Hungarian society’s mistrust toward new technical and technological developments has already been demonstrated when smartphones started to take over: surveys conducted back then showed that there was an increased demand for smart devices that looked and felt exactly the same as old, traditional mobile phones. It is no different with smart cars as shown by the preliminary data from the NMHH’s research. Although smart cars, i.e. self-driving vehicles, allow you to sleep or work while en route and the technology is even able to look for a parking spot, these benefits notwithstanding, its future is beset with a number of legitimate or perceived fears and concerns.
The driving experience is lost
The implementation of intelligent transport system and the take-up of self-driving cars require interaction both between cars and the infrastructure and among cars. As this interaction has strong implications for communications and requires the harmonisation licensing of the frequencies used, the NMHH needs to be aware of the trends and predictions in this field.
Four out of the five most popular opinions about smart cars are negative, expressing some kind of fear or concern. Hungarians’ biggest complaint against smart cars is fundamentally that they are smart. The majority (two-thirds of the respondents) thinks that smart cars will no longer allow them to enjoy the freedom of driving as a robot will control the vehicle for them. One out of two respondents mentioned this, even including people who do not have a driving licence or plan to obtain one. Six out of ten respondents consider cars to be personal effects so much so that they want have their own and would not get a shared smart car from a pick-up point, even though thereby traffic, congestions and parking issues could be reduced, while also cutting air pollution and vehicle maintenance costs. A similarly high proportion of respondents said that although the technology is capable of avoiding traffic jams, urban traffic will not be reduced as even those who do not know how to drive will use cars. Finally, the opinion that these vehicles continuously collect data about transport, shopping and music listening patterns that may fall into the wrong hands is also at the top of the list. The five most important considerations included a single positive one, highlighted by six out of ten respondents, namely that self-driving cars offer a greater degree of freedom and independence to those who previously had to rely on the help of others or were not able to travel, such as elderly people or people with disabilities.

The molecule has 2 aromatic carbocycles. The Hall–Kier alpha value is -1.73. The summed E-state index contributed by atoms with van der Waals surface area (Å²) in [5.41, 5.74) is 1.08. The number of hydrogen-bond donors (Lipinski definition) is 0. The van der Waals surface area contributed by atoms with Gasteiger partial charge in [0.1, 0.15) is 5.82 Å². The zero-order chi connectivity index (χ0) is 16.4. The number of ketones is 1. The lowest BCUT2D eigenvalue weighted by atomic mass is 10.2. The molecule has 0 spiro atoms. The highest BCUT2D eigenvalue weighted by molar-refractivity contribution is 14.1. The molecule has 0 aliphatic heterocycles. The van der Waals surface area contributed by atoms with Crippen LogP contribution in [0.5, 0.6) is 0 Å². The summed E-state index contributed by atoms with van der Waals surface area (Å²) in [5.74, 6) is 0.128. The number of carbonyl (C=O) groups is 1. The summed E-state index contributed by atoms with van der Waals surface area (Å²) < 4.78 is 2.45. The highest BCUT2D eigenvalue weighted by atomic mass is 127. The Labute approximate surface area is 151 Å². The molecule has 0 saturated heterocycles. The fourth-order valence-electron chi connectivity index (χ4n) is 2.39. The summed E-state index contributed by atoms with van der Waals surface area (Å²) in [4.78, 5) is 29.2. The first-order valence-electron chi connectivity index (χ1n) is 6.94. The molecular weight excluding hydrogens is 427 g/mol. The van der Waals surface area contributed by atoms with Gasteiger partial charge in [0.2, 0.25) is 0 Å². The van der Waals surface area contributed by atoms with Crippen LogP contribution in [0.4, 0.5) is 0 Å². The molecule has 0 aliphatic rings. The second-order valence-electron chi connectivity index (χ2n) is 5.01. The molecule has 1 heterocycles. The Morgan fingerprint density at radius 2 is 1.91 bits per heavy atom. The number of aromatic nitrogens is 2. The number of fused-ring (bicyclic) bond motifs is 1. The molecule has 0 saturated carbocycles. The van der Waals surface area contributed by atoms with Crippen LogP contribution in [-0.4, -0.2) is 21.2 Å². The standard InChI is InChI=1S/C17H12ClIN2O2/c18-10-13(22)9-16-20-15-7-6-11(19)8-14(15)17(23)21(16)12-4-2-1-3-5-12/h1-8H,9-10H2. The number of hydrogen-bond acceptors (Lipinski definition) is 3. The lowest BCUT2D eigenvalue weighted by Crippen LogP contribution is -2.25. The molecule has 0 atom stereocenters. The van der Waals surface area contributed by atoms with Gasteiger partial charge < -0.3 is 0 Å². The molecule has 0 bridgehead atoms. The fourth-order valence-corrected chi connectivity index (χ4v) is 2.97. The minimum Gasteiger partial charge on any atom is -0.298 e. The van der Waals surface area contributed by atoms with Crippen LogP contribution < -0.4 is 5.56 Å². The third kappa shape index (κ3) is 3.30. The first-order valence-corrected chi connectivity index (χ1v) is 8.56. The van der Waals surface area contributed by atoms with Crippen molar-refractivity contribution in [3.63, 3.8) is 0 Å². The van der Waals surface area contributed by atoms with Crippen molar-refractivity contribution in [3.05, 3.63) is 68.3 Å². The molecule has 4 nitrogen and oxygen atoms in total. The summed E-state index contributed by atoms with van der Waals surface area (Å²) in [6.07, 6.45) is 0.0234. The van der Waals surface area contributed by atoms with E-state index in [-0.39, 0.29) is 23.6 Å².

It might come as a surprise that seven out of ten young people and those having or planning to obtain a driving licence do not have more positive attitude toward smart cars than the rest of the respondents: in general, there were higher rates of both positive and more sceptical opinions. Overall, only one in three respondents considers it beneficial if driverless cars gain popularity within a few decades and only the minority considers this to be true, even among young people. Indeed, they are even more afraid of using such cars: only one in four respondents would use a self-driving car and only a third of young people, who are usually more open to innovations and experimenting with new things, would try it out. The rate of refusal is even higher among those who have no driving licence and do not plan to obtain one, even though shared smart cars would offer them a great travel alternative if they occasionally needed a car.
The most popular features
When presented with a list of twenty features of smart cars, the most popular among respondents were those features that many new car models already have at least partially or as an extra in some shape or form or there is a smartphone app for them. Thus, the most popular smart car feature is traffic information, mentioned by 42% of the respondents, collision avoidance (42%) and parking assistance (40%). Merely a small portion of the respondents considered it a great feature if self-driving cars automatically pay for parking. Only one in eight respondents mentioned the feature that may be the most important in a smart car and still seem like something out of sci-fi: self-driving.
Even with knowledge of smart features, only one in six respondents would be willing to pay more for a vehicle that has the features respondents considered the most important, yet only HUF 1,000,000 more on average.
For years, the NMHH has been conducting comprehensive national surveys on various subjects, the key findings and summaries of which are published on its website on a regular basis. The surveys are conducted to provide the authority with better insight into user habits and opinions and to enable the NMHH to provide reliable estimates of expected changes over time and of predictable market trends. The final results of the 2018 national survey on the residential use of services are expected to be published in the spring.